In addition to their traditional functions of handling destination marketing and industry promotions, tourism authorities are now dealing with new regulations, health protocols and stimulus programmes. They also have to grasp how demand is changing as they simply cannot use historical models to predict the future. As a result, it would be very challenging to forecast how demand will evolve and how to manage supply. The uncertainty over the pace and shape of the recovery means that promotion budgets must be well coordinated and updated to ensure that products are marketed to the right segment at the right time, while using the most effective marketing and distribution channels.
We should leverage technology and online platforms to enhance benefits to the industry. For instance, experts suggest that the Internet of Things (IoT) and virtual assistants will be a major transformative factor in the personalisation of customer experience in the industry. Some hotels have started to use them. Likewise for the applications of 5G, big data and blockchain, 5G networks promise much faster loading and downloading speeds, wider coverage, and more stable connections, thus making travel technology more powerful and accessible. Many of these could become permanent features just as body scanners have already become standard practice at airports. Robotic cleaners will patrol airport concourses, disinfect check-in counters and ticket kiosks. Passengers will go through security and baggage checkpoints without touching anything while hand gestures and eye movements could help navigate in- flight entertainment screens.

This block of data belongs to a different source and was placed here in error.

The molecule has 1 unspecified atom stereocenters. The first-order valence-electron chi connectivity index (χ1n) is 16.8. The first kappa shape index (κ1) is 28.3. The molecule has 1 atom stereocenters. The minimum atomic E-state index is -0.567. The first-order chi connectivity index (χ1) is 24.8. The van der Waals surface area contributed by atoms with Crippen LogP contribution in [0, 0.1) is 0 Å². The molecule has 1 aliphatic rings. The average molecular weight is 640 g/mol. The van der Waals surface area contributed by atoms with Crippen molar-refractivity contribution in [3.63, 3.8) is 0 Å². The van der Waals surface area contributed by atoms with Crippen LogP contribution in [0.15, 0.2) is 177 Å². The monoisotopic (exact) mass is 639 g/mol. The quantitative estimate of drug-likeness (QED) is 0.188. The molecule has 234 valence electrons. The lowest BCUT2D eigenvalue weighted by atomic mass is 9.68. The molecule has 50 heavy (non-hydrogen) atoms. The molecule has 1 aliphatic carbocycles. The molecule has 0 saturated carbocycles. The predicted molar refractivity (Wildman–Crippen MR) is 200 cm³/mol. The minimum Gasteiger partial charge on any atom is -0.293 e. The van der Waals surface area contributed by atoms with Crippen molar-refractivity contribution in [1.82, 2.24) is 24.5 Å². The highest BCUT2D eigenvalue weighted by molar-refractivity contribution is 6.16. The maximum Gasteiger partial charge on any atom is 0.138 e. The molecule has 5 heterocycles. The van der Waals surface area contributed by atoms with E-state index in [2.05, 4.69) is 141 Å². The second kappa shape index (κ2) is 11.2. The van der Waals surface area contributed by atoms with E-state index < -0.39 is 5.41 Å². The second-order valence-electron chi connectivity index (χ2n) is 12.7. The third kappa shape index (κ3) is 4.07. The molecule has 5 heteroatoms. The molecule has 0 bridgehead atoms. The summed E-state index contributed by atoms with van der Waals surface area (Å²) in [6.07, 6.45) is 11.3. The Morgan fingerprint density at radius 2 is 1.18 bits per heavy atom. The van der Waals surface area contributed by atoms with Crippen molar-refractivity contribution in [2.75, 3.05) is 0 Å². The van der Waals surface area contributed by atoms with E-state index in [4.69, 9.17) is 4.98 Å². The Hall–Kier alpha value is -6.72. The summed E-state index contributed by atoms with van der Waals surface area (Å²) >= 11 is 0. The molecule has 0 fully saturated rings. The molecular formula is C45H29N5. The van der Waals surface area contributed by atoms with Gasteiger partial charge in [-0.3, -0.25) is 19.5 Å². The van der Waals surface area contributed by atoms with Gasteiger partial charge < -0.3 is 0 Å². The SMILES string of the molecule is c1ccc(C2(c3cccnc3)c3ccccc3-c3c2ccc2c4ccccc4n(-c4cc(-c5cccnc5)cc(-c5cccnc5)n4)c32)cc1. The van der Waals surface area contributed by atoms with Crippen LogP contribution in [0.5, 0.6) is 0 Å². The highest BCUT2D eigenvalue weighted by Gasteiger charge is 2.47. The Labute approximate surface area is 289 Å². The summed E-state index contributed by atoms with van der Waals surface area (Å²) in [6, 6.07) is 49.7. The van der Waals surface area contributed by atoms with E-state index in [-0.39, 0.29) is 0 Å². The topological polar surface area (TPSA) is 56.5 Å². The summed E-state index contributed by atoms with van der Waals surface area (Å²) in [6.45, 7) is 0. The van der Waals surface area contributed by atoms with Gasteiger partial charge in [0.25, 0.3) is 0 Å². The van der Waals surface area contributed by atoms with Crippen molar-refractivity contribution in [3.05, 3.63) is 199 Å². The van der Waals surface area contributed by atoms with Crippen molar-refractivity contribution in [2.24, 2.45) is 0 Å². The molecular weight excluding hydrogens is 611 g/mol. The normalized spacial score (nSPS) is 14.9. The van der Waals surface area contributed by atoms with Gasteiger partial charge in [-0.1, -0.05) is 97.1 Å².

2. An agile ‘nerve centre’ to guide recovery and transformation
Understandably, coordination and cooperation between the public and private sectors can be difficult as there are areas of potential misalignment of interests. These issues are exacerbated by the degree of coordination that will be required after the crisis, both across government agencies and between government and the private sector. There is a need for clarity and consistency to enable the country to navigate the challenges of both recovery and transformation.
A very high level task force which brings together an agile, savvy and competent team of public and private actors to address all tourism related issues in a comprehensive manner could provide an active collaboration framework. Some go further and recommend the setting up a ‘tourism nerve centre’ as a nimble team which brings together public and private players into project teams that reflect real-world needs rather than existing organisational entities. There should be broad consultations with all stakeholders to develop a vision for the future of tourism.
There must be clarity and consistency on how our country will position itself to compete in a market where many destinations will be looking for recovery which will likely be fragile. This will include the introduction of norms and standards for safe tourism operations based on recognised biosecurity protocols across the value chain so as to mitigate risks, rebuild traveller confidence and regain trust in source markets, monitor booking patterns, consumer sentiment, and emerging trends, chart out a new air access policy to reconnect Mauritius to the world especially in the absence of a viable national carrier, design and implement a revamped global marketing, promotion and product differentiation action plan that is fit for purpose in the new era so as to reignite demand , articulate a roadmap for the transformation of the sector and the diversification of products, markets and value chains and review policies and institutions to ensure the effective and efficient execution of the agreed strategy to attain growth and development of the industry.